Opinion: 'Ugly' animals need love too!
People respond well to photos of cute and cuddly animals, which is why these types of images are never far away in the media.
But as Murdoch University Associate Professor Trish Fleming explains, the animals on the other end of the spectrum—the ones with a face only a mother could love—need our attention and respect just as much.
Only six years ago, the last Christmas Island pipistrelle (Pipistrellus murrayi) breathed its last breath.
The demise of this microbat species was watched by the world as we 'monitored the species to extinction'.
Politicians alone could not save this species—it was not a priority for investment of funding.
Community alone could not save this species—they needed the tools to work with.
And scientists alone could not save this species as they needed to be empowered to act.
We can't simply focus research and funding on large, charismatic animals. Small (and yes, ugly) animals need attention too.
Most people would be surprised to learn that Australia is home to more than 70 native rodent species, and about the same number of bats.
Bats and native rodents make up a third of our total number of mammal species, and yet for most species (apart from a few urban fruitbat species), science has done barely more than catalogue their existence.
At least three native rodents are described only from bone fragments left in caves where owls roost.
They were gone before we got to study these species, so we know virtually nothing about their biology.
The same is largely true for most Australian bats and native rodents.
Here in Perth, the western false Pipistrelle (Falsistrellus mackenziei) forages around the canopies of healthy tuart trees.
We are losing tuart trees on a massive scale, across the landscape.
The summer of 2010 was the driest and warmest on record, and we lost wide expanses of forest.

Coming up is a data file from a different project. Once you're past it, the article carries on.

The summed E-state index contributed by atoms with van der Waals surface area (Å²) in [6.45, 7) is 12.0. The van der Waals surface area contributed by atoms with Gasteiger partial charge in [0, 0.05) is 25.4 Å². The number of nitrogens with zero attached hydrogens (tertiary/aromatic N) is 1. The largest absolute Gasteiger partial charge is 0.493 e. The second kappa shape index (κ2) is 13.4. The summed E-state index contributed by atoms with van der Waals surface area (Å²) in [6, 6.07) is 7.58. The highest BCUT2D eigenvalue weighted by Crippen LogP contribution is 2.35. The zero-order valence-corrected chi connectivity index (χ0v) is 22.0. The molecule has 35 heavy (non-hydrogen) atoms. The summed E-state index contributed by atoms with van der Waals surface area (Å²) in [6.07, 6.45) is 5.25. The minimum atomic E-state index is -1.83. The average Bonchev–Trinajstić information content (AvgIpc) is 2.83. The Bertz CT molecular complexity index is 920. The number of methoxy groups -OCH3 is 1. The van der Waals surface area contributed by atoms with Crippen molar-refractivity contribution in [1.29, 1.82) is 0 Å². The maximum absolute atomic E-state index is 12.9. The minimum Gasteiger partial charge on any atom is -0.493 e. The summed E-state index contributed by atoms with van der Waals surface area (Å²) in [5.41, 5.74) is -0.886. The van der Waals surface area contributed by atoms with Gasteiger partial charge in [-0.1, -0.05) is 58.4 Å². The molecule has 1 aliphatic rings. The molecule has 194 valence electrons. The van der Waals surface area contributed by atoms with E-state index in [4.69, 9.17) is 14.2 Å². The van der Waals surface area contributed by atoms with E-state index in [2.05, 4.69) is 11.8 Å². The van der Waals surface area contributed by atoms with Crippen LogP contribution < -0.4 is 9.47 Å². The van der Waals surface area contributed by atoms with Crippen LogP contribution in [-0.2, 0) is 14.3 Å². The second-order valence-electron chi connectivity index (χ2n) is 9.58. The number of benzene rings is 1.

Every year, our climate has been changing more rapidly that we could have expected.
Animals such as F. mackenziei will be extremely vulnerable to these climate changes.
When we lose whole forests, we also lose habitat for microbats.
We don't understand the full impact of this loss, but we know that small insectivorous bats can eat up to 1,000 mosquitos in an hour (4,000 for nursing females).
Losing bats from our environment means less control over mosquito numbers.
Australia has witnessed more mammal extinctions than anywhere else in the world over the last two centuries.
More than half of the world's now extinct animals were once Australian residents.
Animals, weird and wonderful, some that were recorded as super-abundant by early European settlers, have now disappeared forever.
For many of these species, we don't even know why they died out. In addition to extinctions, Australian mammals such as the woylie (Bettongia ogilbyi), boody (Bettongia lesueur) and bilby Thylacomyidae are restricted to much small ranges.
Boodies used to be found across 70 per cent of the continent; today, without translocation, boodies would only be found on offshore islands.
Farmers used to poison these 'pests' by their thousands, because they loved potatoes and farmers couldn't keep them out their crops.
There were so many of the little blighters, that no one could have imagined that one day they would be gone.
But they just disappeared. It happened so quickly, and we don't know why.
But it gets worse, because not only have we lost 22 mammal species (those that we know of), Australia has also lost the vital ecosystem services that these animals once provided.
For example, we believe that woylies were the primary way that sandalwood trees would be dispersed across the landscape.
When woylies disappeared, these plants lost their mechanism for seed dispersal.
This means that in the presence of climatic change, fragmented populations of these plants will never expand again.
What can we do?
We have already lost the once-common animal that we believe was responsible for spreading sandalwood seeds across the landscape.
We run the risk of losing the bats that keep mosquito numbers under control.
We could lose the animals that pollinate our plants, recycle nutrients into the soil, help plants become established.
Other ecosystem services are likely to be similarly threatened; for many of these services that animals perform for us, we may not even miss them until they are already gone.
We need to work together in order to work in complex systems.
In the same way that isolated groups could not save the Christmas Island pipistrille, we need communication, integration, and interaction to save other species.
This article first appeared on ScienceNetwork Western Australia a science news website based at Scitech.